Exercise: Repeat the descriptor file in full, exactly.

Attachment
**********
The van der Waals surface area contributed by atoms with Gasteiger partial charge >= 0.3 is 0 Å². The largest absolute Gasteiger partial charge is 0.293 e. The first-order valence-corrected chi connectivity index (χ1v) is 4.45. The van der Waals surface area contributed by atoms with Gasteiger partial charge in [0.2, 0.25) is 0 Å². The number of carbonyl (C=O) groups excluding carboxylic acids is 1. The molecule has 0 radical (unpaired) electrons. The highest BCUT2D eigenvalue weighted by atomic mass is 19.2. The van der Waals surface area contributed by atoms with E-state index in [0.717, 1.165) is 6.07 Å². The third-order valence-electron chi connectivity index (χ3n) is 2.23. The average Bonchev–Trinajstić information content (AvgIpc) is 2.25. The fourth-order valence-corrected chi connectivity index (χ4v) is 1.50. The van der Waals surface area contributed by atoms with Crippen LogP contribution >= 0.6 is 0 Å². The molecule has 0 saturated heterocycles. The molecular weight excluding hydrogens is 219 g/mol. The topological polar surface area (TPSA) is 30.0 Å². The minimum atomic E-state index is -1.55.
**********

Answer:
The van der Waals surface area contributed by atoms with Gasteiger partial charge >= 0.3 is 0 Å². The largest absolute Gasteiger partial charge is 0.293 e. The first-order valence-corrected chi connectivity index (χ1v) is 4.45. The van der Waals surface area contributed by atoms with Gasteiger partial charge in [0.2, 0.25) is 0 Å². The number of carbonyl (C=O) groups excluding carboxylic acids is 1. The molecule has 0 radical (unpaired) electrons. The highest BCUT2D eigenvalue weighted by atomic mass is 19.2. The van der Waals surface area contributed by atoms with E-state index in [0.717, 1.165) is 6.07 Å². The third-order valence-electron chi connectivity index (χ3n) is 2.23. The average Bonchev–Trinajstić information content (AvgIpc) is 2.25. The fourth-order valence-corrected chi connectivity index (χ4v) is 1.50. The van der Waals surface area contributed by atoms with Crippen LogP contribution >= 0.6 is 0 Å². The molecule has 0 saturated heterocycles. The molecular weight excluding hydrogens is 219 g/mol. The topological polar surface area (TPSA) is 30.0 Å². The minimum atomic E-state index is -1.55.